“Digitalisation must include everyone”

The G20 Digital Ministers’ meeting in Düsseldorf agreed on a roadmap for joint policies for a digital future. “This is a great success,” said Minister Zypries. The meeting sent out “the signal that we want to shape the digital revolution together, for the benefit of all people”.

One in two people in the world are connected to the Internet. Trade and businesses are dependent on the Internet. Therefore, the federal government has declared digitalisation to be one of the key topics of the German G20 Presidency.

At the end of the two-day meeting, the G20 Digital Ministers presented a joint plan as an international framework for action. It includes a programme with various targets to be achieved by the G20 in the coming years.

The G20 Digital Ministers met in Düsseldorf under the banner “Digitalisation: Policies for a Digital Future”, to discuss the opportunities and challenges of digitalisation with international experts from politics, business and civil society. The meeting was held in preparation for the G20 summit on 5-6 July in Hamburg.

High-speed Internet access for all by 2025

All people around the world should have access to the Internet by 2025. This is the target agreed on by the ministers at the end of their meeting. High-speed Internet should allow everyone to participate in digitalisation and the opportunities it provides. “Digitalisation must include everyone”, according to Minister Zypries.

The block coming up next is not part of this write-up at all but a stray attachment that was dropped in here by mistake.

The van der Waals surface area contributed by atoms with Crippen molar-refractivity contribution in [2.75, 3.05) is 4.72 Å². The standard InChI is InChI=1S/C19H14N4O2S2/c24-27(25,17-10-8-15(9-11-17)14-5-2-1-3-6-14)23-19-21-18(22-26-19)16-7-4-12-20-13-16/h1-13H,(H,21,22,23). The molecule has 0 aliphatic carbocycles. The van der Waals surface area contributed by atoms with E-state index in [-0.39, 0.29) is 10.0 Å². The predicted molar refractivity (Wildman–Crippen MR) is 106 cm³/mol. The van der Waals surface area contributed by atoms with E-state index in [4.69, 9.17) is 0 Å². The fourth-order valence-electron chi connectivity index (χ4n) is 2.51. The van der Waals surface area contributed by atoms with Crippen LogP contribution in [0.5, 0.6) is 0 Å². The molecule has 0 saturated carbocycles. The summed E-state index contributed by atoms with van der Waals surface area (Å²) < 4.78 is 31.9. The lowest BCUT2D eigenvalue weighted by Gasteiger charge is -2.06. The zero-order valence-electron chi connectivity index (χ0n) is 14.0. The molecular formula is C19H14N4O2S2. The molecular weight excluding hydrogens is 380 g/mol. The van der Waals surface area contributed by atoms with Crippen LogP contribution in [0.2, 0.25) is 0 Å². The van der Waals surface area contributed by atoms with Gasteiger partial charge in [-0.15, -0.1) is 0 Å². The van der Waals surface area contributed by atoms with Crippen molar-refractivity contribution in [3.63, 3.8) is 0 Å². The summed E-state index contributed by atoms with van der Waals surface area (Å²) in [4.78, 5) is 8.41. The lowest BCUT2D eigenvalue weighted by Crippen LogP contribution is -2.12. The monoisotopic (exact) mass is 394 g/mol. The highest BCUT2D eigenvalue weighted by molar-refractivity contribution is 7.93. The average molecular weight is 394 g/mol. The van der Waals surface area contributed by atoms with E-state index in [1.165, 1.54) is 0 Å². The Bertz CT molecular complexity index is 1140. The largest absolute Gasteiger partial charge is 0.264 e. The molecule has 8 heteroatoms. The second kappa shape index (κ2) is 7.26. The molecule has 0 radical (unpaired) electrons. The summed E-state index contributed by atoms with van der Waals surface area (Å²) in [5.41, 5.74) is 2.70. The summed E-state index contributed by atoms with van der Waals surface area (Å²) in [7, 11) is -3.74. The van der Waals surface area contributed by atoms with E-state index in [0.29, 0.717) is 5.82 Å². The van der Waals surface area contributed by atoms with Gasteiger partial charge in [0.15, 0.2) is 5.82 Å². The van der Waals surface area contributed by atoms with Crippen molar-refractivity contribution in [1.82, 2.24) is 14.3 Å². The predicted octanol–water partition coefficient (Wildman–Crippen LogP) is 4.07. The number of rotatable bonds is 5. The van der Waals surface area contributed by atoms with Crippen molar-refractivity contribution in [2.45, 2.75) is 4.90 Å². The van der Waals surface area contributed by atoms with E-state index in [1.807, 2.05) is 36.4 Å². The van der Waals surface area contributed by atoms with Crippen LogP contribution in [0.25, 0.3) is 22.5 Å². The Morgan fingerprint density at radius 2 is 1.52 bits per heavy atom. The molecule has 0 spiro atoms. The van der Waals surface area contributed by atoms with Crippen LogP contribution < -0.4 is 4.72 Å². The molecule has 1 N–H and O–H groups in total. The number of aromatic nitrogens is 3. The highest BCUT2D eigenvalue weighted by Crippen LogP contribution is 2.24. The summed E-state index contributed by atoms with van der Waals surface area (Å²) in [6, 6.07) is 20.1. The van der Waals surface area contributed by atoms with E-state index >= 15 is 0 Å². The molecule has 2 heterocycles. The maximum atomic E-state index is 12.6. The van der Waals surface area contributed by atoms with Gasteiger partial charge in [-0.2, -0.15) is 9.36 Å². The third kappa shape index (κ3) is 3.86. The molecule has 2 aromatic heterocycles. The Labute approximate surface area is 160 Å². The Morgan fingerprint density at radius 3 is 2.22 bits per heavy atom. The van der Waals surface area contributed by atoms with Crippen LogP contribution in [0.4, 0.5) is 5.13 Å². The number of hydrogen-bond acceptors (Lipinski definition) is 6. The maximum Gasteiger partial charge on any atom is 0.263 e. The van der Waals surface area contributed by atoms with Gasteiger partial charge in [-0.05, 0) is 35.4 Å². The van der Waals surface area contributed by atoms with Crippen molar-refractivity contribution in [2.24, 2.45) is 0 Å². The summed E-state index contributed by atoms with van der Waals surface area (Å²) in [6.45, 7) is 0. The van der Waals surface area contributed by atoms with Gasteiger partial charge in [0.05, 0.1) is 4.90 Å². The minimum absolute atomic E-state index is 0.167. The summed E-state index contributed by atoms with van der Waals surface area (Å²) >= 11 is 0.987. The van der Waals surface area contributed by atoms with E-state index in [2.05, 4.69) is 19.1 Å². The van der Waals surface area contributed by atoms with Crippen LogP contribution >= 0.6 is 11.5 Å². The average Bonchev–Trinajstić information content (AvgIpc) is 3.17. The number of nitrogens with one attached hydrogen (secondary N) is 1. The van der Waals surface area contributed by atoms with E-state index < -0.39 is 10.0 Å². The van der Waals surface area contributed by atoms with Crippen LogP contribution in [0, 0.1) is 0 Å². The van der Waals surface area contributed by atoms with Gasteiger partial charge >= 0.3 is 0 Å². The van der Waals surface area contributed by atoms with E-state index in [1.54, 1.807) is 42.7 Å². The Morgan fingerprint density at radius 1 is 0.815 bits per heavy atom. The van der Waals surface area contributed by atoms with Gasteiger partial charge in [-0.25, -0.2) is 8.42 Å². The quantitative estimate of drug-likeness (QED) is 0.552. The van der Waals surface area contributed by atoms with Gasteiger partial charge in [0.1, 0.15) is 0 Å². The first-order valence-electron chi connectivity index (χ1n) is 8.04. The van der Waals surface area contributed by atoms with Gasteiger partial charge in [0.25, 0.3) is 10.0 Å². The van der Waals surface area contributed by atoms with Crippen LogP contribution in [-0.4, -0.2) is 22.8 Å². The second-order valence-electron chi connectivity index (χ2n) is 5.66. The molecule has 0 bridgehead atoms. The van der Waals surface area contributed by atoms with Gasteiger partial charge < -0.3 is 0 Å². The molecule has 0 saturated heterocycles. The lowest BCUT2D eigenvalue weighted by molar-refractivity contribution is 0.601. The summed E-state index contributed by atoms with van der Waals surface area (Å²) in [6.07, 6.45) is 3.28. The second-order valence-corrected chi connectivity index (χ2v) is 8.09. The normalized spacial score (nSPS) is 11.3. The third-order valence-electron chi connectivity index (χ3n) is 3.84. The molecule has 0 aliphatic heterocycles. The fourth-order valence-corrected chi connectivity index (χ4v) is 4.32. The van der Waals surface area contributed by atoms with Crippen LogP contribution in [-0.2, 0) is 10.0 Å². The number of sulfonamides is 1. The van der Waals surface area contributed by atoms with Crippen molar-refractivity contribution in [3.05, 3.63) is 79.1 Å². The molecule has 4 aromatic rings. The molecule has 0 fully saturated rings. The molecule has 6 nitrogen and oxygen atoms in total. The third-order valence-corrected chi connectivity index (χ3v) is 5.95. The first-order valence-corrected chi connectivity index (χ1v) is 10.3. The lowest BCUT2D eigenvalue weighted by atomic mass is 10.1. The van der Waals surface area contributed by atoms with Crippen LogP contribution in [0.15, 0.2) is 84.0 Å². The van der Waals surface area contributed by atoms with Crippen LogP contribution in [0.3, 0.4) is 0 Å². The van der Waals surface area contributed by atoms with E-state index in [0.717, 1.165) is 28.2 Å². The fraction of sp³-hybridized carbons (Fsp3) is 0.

The G20 nations want to ensure expansion of the broadband networks. This is the only way in which digital applications can be implemented at all. High-speed Internet is one of a total of ten key policy areas for which the G20 sees an urgent need for action, to drive digitalisation globally.

Digitalisation requires international standards

The ministers want to ensure the creation of similar international norms and standards worldwide as far as possible, to enable the different systems to interact with each other. This applies to Industry 4.0, online security, or even automated driving.

“In this way, not only can new intelligent products and business models be developed, but also new value-generating networks, across country and company borders,” emphasised Zypries.

Digital commerce without national models

In their concluding declaration, the G20 nations agreed to create inclusive growth and more employment through digital commerce. This also includes constructive cooperation of the G20 in negotiations with the WTO. Thinking of digitalisation in terms of national models is the primary error one could commit here, cautioned Zypries.

The agreements reached at this conference should serve as a roadmap for the coming years. Argentina, which will assume the G20 Presidency in 2018, has already announced its intention to build on the decisions taken in Düsseldorf.